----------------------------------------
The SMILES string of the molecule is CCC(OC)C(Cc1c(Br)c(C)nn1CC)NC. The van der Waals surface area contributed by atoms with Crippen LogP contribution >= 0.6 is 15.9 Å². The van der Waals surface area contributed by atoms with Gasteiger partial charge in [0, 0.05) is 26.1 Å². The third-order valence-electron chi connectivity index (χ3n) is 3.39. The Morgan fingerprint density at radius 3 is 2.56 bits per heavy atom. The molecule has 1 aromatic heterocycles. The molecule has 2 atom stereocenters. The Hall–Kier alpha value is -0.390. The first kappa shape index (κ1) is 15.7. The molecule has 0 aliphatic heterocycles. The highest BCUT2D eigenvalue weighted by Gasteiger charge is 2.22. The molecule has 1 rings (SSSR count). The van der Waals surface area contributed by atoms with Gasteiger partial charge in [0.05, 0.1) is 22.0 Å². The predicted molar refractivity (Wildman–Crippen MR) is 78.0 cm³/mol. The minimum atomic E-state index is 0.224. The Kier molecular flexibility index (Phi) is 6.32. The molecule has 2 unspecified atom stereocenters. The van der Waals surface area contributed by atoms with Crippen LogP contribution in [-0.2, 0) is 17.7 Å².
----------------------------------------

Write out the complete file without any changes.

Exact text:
The SMILES string of the molecule is CCC(OC)C(Cc1c(Br)c(C)nn1CC)NC. The van der Waals surface area contributed by atoms with Crippen LogP contribution >= 0.6 is 15.9 Å². The van der Waals surface area contributed by atoms with Gasteiger partial charge in [0, 0.05) is 26.1 Å². The third-order valence-electron chi connectivity index (χ3n) is 3.39. The Morgan fingerprint density at radius 3 is 2.56 bits per heavy atom. The molecule has 1 aromatic heterocycles. The molecule has 2 atom stereocenters. The Hall–Kier alpha value is -0.390. The first kappa shape index (κ1) is 15.7. The molecule has 0 aliphatic heterocycles. The highest BCUT2D eigenvalue weighted by Gasteiger charge is 2.22. The molecule has 1 rings (SSSR count). The van der Waals surface area contributed by atoms with Gasteiger partial charge in [0.05, 0.1) is 22.0 Å². The predicted molar refractivity (Wildman–Crippen MR) is 78.0 cm³/mol. The minimum atomic E-state index is 0.224. The Kier molecular flexibility index (Phi) is 6.32. The molecule has 2 unspecified atom stereocenters. The van der Waals surface area contributed by atoms with Crippen LogP contribution in [-0.2, 0) is 17.7 Å².